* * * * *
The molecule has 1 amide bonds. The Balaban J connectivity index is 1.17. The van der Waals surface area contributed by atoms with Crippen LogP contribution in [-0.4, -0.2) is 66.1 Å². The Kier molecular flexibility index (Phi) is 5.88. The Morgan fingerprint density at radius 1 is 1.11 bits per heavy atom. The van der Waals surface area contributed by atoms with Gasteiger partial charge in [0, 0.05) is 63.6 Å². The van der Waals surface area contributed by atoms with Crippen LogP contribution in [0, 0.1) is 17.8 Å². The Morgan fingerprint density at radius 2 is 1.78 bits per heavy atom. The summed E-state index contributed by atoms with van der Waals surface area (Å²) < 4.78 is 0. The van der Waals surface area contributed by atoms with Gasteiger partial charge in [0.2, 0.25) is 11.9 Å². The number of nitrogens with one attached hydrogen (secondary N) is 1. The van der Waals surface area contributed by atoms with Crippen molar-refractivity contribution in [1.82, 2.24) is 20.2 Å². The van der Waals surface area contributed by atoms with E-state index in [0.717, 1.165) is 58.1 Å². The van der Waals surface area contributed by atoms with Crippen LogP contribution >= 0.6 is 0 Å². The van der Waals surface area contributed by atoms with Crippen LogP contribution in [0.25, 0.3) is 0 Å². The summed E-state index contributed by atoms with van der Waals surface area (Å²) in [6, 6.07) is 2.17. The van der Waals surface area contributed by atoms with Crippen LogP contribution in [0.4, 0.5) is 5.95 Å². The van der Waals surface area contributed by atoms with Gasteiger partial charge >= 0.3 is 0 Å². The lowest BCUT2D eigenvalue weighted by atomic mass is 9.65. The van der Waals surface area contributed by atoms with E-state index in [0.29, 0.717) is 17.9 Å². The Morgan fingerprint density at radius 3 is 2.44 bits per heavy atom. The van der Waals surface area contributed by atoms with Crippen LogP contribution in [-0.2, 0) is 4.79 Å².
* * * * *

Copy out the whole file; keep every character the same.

The molecule has 1 amide bonds. The Balaban J connectivity index is 1.17. The van der Waals surface area contributed by atoms with Crippen LogP contribution in [-0.4, -0.2) is 66.1 Å². The Kier molecular flexibility index (Phi) is 5.88. The Morgan fingerprint density at radius 1 is 1.11 bits per heavy atom. The van der Waals surface area contributed by atoms with Gasteiger partial charge in [0, 0.05) is 63.6 Å². The van der Waals surface area contributed by atoms with Crippen LogP contribution in [0, 0.1) is 17.8 Å². The Morgan fingerprint density at radius 2 is 1.78 bits per heavy atom. The summed E-state index contributed by atoms with van der Waals surface area (Å²) < 4.78 is 0. The van der Waals surface area contributed by atoms with Gasteiger partial charge in [0.2, 0.25) is 11.9 Å². The number of nitrogens with one attached hydrogen (secondary N) is 1. The van der Waals surface area contributed by atoms with Crippen molar-refractivity contribution in [1.82, 2.24) is 20.2 Å². The van der Waals surface area contributed by atoms with E-state index in [0.717, 1.165) is 58.1 Å². The van der Waals surface area contributed by atoms with Crippen LogP contribution >= 0.6 is 0 Å². The van der Waals surface area contributed by atoms with Crippen LogP contribution in [0.25, 0.3) is 0 Å². The summed E-state index contributed by atoms with van der Waals surface area (Å²) in [6, 6.07) is 2.17. The van der Waals surface area contributed by atoms with Crippen LogP contribution in [0.4, 0.5) is 5.95 Å². The van der Waals surface area contributed by atoms with Gasteiger partial charge >= 0.3 is 0 Å². The lowest BCUT2D eigenvalue weighted by atomic mass is 9.65. The van der Waals surface area contributed by atoms with E-state index in [0.29, 0.717) is 17.9 Å². The Morgan fingerprint density at radius 3 is 2.44 bits per heavy atom. The van der Waals surface area contributed by atoms with Crippen LogP contribution in [-0.2, 0) is 4.79 Å².